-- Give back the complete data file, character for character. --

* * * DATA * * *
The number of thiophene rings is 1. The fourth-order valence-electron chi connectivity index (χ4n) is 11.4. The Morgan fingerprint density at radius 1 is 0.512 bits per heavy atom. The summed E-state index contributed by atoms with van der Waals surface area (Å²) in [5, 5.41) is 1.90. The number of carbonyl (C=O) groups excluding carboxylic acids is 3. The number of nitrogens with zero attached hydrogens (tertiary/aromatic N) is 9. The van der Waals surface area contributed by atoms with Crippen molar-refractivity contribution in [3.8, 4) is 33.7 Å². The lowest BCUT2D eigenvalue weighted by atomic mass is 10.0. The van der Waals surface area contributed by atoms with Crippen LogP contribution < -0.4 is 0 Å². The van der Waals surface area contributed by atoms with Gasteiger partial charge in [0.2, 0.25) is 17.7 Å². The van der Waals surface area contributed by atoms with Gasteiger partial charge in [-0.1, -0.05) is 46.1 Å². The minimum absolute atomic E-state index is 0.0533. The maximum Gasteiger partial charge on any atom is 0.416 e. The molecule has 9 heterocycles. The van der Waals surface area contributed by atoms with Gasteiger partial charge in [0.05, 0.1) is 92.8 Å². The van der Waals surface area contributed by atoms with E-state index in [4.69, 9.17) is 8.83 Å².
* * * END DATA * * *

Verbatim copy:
The number of thiophene rings is 1. The fourth-order valence-electron chi connectivity index (χ4n) is 11.4. The Morgan fingerprint density at radius 1 is 0.512 bits per heavy atom. The summed E-state index contributed by atoms with van der Waals surface area (Å²) in [5, 5.41) is 1.90. The number of carbonyl (C=O) groups excluding carboxylic acids is 3. The number of nitrogens with zero attached hydrogens (tertiary/aromatic N) is 9. The van der Waals surface area contributed by atoms with Crippen molar-refractivity contribution in [3.8, 4) is 33.7 Å². The lowest BCUT2D eigenvalue weighted by atomic mass is 10.0. The van der Waals surface area contributed by atoms with Crippen LogP contribution < -0.4 is 0 Å². The van der Waals surface area contributed by atoms with Gasteiger partial charge in [0.2, 0.25) is 17.7 Å². The van der Waals surface area contributed by atoms with Gasteiger partial charge in [-0.1, -0.05) is 46.1 Å². The minimum absolute atomic E-state index is 0.0533. The maximum Gasteiger partial charge on any atom is 0.416 e. The molecule has 9 heterocycles. The van der Waals surface area contributed by atoms with Gasteiger partial charge in [0.05, 0.1) is 92.8 Å². The van der Waals surface area contributed by atoms with E-state index in [4.69, 9.17) is 8.83 Å².